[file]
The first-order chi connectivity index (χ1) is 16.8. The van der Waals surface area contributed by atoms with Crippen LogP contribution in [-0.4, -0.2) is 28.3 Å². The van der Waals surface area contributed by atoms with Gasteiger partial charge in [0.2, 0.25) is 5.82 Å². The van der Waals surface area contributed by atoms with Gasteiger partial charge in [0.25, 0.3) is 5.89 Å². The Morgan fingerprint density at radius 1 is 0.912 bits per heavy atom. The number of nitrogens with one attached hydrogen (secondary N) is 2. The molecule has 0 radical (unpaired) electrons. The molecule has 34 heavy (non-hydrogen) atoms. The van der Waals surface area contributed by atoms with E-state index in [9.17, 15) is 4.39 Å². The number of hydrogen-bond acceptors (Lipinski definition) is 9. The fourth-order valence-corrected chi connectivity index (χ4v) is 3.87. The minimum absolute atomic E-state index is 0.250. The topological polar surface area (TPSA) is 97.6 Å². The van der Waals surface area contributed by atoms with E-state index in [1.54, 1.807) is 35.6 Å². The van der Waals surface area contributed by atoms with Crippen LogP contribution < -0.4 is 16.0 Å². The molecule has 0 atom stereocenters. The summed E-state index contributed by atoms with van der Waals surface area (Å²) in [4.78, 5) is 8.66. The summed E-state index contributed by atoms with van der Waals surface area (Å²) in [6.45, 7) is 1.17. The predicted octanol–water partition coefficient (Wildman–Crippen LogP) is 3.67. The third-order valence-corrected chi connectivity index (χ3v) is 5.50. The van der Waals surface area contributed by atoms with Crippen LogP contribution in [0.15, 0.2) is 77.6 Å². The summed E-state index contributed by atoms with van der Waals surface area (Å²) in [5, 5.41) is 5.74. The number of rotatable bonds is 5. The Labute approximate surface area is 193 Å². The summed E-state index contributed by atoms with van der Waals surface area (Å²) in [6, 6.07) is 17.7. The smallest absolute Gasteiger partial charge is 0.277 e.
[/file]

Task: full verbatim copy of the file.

The first-order chi connectivity index (χ1) is 16.8. The van der Waals surface area contributed by atoms with Crippen LogP contribution in [-0.4, -0.2) is 28.3 Å². The van der Waals surface area contributed by atoms with Gasteiger partial charge in [0.2, 0.25) is 5.82 Å². The van der Waals surface area contributed by atoms with Gasteiger partial charge in [0.25, 0.3) is 5.89 Å². The Morgan fingerprint density at radius 1 is 0.912 bits per heavy atom. The number of nitrogens with one attached hydrogen (secondary N) is 2. The molecule has 0 radical (unpaired) electrons. The molecule has 34 heavy (non-hydrogen) atoms. The van der Waals surface area contributed by atoms with E-state index in [9.17, 15) is 4.39 Å². The number of hydrogen-bond acceptors (Lipinski definition) is 9. The fourth-order valence-corrected chi connectivity index (χ4v) is 3.87. The minimum absolute atomic E-state index is 0.250. The topological polar surface area (TPSA) is 97.6 Å². The van der Waals surface area contributed by atoms with E-state index in [1.54, 1.807) is 35.6 Å². The van der Waals surface area contributed by atoms with Crippen LogP contribution < -0.4 is 16.0 Å². The molecule has 0 atom stereocenters. The summed E-state index contributed by atoms with van der Waals surface area (Å²) in [4.78, 5) is 8.66. The summed E-state index contributed by atoms with van der Waals surface area (Å²) in [6.45, 7) is 1.17. The predicted octanol–water partition coefficient (Wildman–Crippen LogP) is 3.67. The third-order valence-corrected chi connectivity index (χ3v) is 5.50. The van der Waals surface area contributed by atoms with Crippen LogP contribution in [0.15, 0.2) is 77.6 Å². The summed E-state index contributed by atoms with van der Waals surface area (Å²) in [5, 5.41) is 5.74. The number of rotatable bonds is 5. The Labute approximate surface area is 193 Å². The summed E-state index contributed by atoms with van der Waals surface area (Å²) in [6, 6.07) is 17.7. The smallest absolute Gasteiger partial charge is 0.277 e.